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Uptake in the UK is slow – so parents might hesitate

Vaccination hesitation is a complex issue. A person’s decision to accept or reject a vaccine is influenced by a range of factors, from political influences to cultural beliefs to previous vaccination experiences. Deciding whether to vaccinate a child is arguably even more complicated.

It is perhaps not surprising that children’s COVID vaccine protection varies greatly. In the UK, the proportion of five to eleven year olds who have received at least one dose ranges from around 3% in Northern Ireland to 9% in England, 13% in Wales and 20% in Scotland.

Many countries have achieved higher coverage. For example, in Austria, Iceland, Portugal, Spain and Denmark, more than 20% of children aged five to nine have received two doses. In the US, more than a third of children aged five to 11 and 70% of children aged 12 to 15 have received at least one dose, while in Australia more than half of children aged five to 11 have received one Received a push, with nearly 40% receiving two.

So why aren’t childhood vaccination rates higher in the UK? One reason is undoubtedly the timing. For example, while vaccines for five to eleven year olds were recommended in the United States in November 2021, they were not offered to this age group in England until early April. But there are other likely reasons for this slow uptake.

safety and side effects

In Our Public Views During the COVID Pandemic project, my colleagues and I have been following public opinion on COVID vaccines. As part of this study, 24 adults participated in focus groups where we discussed attitudes towards childhood COVID vaccines.

Many participants in this study were concerned about possible unknown side effects. As one parent put it, “I still feel that [at] Sometime in the future they will discover something [about the vaccine] that affects kids more than adults.” Another said, “I don’t want my son to be part of a giant experiment.”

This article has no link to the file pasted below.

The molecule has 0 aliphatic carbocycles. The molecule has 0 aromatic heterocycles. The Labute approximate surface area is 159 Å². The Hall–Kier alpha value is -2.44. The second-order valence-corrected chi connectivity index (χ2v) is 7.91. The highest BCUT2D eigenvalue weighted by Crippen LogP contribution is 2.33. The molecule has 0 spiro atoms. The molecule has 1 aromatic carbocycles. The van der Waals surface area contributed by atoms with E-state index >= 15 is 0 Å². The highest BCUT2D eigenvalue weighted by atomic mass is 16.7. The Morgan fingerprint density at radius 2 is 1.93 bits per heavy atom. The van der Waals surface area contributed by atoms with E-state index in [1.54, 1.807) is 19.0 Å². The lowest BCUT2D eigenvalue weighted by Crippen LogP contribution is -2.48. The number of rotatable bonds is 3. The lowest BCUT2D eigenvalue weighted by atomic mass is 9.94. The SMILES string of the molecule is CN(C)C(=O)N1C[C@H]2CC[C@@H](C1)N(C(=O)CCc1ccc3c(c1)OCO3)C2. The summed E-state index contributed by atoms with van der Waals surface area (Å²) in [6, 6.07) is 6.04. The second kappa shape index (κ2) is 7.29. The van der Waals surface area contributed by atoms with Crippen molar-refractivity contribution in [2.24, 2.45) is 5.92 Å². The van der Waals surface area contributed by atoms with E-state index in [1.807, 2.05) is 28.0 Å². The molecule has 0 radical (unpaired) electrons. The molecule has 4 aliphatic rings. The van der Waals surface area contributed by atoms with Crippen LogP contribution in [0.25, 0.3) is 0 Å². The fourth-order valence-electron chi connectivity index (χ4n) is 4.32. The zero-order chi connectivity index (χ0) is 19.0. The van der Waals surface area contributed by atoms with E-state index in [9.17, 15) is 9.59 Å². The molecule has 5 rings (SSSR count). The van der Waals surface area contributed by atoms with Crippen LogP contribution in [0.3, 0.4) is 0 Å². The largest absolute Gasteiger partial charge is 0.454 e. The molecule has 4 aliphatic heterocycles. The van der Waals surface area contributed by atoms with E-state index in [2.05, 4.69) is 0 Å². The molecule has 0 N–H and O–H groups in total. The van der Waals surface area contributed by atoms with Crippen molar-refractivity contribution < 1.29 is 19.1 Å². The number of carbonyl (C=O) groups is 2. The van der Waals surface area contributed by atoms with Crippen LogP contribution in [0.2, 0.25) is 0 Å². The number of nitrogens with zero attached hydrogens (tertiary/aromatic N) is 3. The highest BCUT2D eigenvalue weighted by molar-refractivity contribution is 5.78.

Concerns about side effects are also commonly identified in large surveys examining parents’ views on COVID vaccines for children.



Read more: COVID Vaccines for Children Under Five: What Parents Need to Know


It is understandable that many people, especially parents, feel increased hesitation when making a decision that affects children. But COVID vaccines have proven effective and safe in this age group.

All side effects are generally mild and should only last a day or two. More serious side effects such as heart inflammation (myocarditis) are very rare.

inequalities

As with adults, there are significant socioeconomic inequalities in coverage. Children from some ethnic groups and from more economically disadvantaged backgrounds were less likely to be vaccinated.

For example, in January 2022, only one in eight Black Caribbean and Gypsy/Roma 12- to 15-year-olds had received at least one dose, compared with six in ten white Britons and three-quarters of Chinese 12- to 15-year-olds. Schools with more than half of their students having access to free school meals had an average immunization rate of 29%, while schools with fewer than 5% of students having access to free meals had an average immunization rate of 73%.